Norway bans palm oil procurement

The Norwegian Parliament has voted to introduce a ban on the procurement of palm oil and palm oil products for use as biofuels.

The government now has to introduce a regulation on public procurement that “imposes requirements that biofuel based on palm oil or by-products of palm oil shall not be used”.

Rainforest Coalition Norway, which had been lobbying for the ban, welcomed the move. It said: “Palm oil-based biofuel is a bad choice for the climate and drives rainforest destruction.”

The organisation believes this is the first time a country has banned all use of palm oil biofuel by public bodies.

“Norway’s decision is an important step towards removing environmentally damaging goods from the market. It also demonstrates the need for a serious reform of the world’s palm oil industry,” said Nils Hermann Ranum of Rainforest Foundation Norway.

The decision to ban palm oil biofuel comes almost a year after Norway pledged to make its public procurement policy deforestation-free to ensure the state “does not contribute to deforestation of the rainforest”.

Rainforest Foundation Norway said it had worked for many years to curb the consumption of goods linked to tropical deforestation, including palm oil.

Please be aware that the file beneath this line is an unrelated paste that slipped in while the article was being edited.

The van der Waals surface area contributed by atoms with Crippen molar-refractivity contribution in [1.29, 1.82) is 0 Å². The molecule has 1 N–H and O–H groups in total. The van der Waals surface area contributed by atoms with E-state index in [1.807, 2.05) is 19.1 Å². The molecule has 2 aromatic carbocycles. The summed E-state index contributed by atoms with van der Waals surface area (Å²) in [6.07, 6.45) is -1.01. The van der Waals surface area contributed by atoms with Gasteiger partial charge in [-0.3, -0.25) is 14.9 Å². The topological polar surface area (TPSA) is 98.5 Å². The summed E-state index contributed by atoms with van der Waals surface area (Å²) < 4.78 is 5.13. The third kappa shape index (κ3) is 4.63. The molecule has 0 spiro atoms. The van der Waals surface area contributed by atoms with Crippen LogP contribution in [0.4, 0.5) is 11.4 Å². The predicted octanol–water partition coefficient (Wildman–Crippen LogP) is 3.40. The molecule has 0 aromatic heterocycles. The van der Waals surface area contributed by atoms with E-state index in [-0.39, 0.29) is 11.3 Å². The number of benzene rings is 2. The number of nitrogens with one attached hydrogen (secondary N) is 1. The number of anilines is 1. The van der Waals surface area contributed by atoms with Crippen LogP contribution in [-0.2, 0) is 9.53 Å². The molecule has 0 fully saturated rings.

“The Norwegian Parliament’s decision sets an important example to other countries in a region which has seen an aggressive growth in demand for the tropical commodity, stimulated by policies to increase the consumption of renewable energy in transportation,” said the NGO.

The ban coincides with a report by Rainforest Coalition Norway, which found that palm oil is even worse for climate change as a biofuel than the fossil fuels it was designed to replace.

The report said: “There is a large body of evidence that because of indirect land use change, palm oil biodiesel is worse for the climate than the fossil fuel it replaces – perhaps several times worse.”

The report outlined how in the last decade the most rapidly expanding vegetable oil market in the world has been biodiesel, driven in large part by European climate policy.

It estimated that over 3m tonnes of palm oil biodiesel was consumed by EU vehicles in 2014.

The report said that the carbon accounting that has allowed policymakers to believe that palm oil biodiesel is better for the climate than fossil diesel was highly mistaken as it fails to take into account deforestation, peat drainage and biodiversity loss.

Increasing demand for palm oil biofuels in Europe has driven the expansion of oil palm plantations in Indonesia and Malaysia.

“The production of palm oil is one of the main drivers of deforestation and peat destruction in the two countries, resulting in rapid loss of biodiversity; huge carbon emissions from fires and conversion of peatlands,” said Rainforest Foundation Norway.

It added that palm oil plantations were responsible for “land grabs that impoverish forest-dependent communities” and air pollution.

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